• Aditya Birla Chemicals (India) Ltd. 2021 (376) ELT 390 (Kol.)
  • Montage Enterprises Pvt. Ltd. 2018 (364) ELT 1003 (Chan.)

2.1 He further argued that the property in goods is transferred at the factory gate and therefore, the sale is made at ex-factory basis. He argued that Section 39 of the Sale of Goods Act, 1930 states that when the goods are handed over to the transporter, it is deemed that the goods have been delivered to the buyer. He argued that since in the instant case goods are handed over to the transporter along with documents of title in goods, implies that the property in goods is transferred to the buyers.

2.2 He further argued that as per the agreements with the buyers, all goods are liable for inspection by the officials of the buyers and without inspection, the goods cannot be cleared for the purpose of supply to the buyers. He pointed out only the buyer has a right to waive the inspection before dispatch. He argued that at the time of inspection the goods are appropriated to the contract and therefore, the sale of ascertained goods which has been accepted by the buyer at the factory gate implies that the property of goods passes to the buyer at the factory itself. He further argued that the agreement with the buyer also clearly specifies that excise duty is payable on ex-works price. He argued that this fact itself indicates the intention of the parties that the property in goods is transferred at the appellants premises and not at the buyer’s premises.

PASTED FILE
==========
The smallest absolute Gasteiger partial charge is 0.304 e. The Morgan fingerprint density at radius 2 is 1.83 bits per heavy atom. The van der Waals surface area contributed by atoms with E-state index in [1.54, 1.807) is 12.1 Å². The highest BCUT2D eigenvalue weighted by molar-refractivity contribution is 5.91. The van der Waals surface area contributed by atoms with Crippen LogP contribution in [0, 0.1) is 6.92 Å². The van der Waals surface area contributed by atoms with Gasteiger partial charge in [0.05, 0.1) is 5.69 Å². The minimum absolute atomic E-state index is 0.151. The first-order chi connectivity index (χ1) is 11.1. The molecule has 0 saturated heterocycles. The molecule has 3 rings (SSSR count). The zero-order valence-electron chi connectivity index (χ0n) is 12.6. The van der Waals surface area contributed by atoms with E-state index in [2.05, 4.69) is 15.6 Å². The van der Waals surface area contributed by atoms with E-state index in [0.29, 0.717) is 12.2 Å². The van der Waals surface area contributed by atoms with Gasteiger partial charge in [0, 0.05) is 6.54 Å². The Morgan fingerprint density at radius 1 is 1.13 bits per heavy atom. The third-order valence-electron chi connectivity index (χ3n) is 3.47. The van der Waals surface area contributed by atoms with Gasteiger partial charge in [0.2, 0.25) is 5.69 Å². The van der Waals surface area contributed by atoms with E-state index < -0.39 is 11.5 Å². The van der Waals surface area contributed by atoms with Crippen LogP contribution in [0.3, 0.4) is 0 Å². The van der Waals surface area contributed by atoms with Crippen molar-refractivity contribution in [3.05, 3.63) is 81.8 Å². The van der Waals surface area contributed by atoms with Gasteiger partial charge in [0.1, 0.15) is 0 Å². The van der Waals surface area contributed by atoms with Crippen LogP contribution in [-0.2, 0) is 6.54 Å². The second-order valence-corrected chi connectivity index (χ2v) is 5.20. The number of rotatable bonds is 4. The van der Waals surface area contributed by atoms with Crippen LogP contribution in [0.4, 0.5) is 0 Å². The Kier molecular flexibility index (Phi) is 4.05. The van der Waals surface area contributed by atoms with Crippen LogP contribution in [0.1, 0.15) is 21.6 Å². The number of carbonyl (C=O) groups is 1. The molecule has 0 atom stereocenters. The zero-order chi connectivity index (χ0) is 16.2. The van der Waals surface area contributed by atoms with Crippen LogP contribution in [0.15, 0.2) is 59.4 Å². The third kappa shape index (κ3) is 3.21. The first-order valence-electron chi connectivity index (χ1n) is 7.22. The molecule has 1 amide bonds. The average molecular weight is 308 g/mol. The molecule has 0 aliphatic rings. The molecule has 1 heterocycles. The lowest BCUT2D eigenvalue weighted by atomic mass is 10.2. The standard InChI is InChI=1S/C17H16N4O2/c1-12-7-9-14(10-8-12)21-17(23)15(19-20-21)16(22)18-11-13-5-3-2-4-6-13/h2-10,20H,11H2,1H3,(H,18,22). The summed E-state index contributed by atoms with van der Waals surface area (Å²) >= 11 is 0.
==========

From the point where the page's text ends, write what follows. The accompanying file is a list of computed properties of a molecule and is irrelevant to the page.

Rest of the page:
2.3 He argued that the receipt of payment on a later date, i.e. after delivery of goods to the buyer, does not make any difference to the transfer of property in goods at the time of clearance on the appellants premises. He pointed out that it is normal practice to give a credit of 30-60 days from delivery of goods and therefore, just because payment is received on a later date does not make the delivery of property in goods invalid.

2.4  He also relied on the decision of Tribunal in case of Flaktwoods ACS (India) Pvt. Ltd. 2016 (341) ELT 404 wherein Tribunal has clearly held that condition of pre delivery inspection clearly signifies that the sale has accrued at the factory gate and post clearance expenditure from factory gate is not includible in the assessable value of goods for the purpose of excise duty.

2.5 Learned counsel further pointed out that no reliance can be placed on the decision of Hon’ble Apex Court in case of Roofit Industries Ltd., 2015 (319) ELT 221 (SC) and Circular No. 1065/4/2018 dated 08.06.2018 to state that place of removal can be buyer’s premises. He argued that the decision of Hon’ble Apex Court in case of Roofit Industries (supra) applies only when property in gods passes to the buyer on delivery at buyer’s premises. He pointed out that the said decision of Hon’ble Apex Court in case of Roofit Industries Ltd. (supra) has been distinguished by the Hon’ble Apex Court in case of Ispat Industries (supra).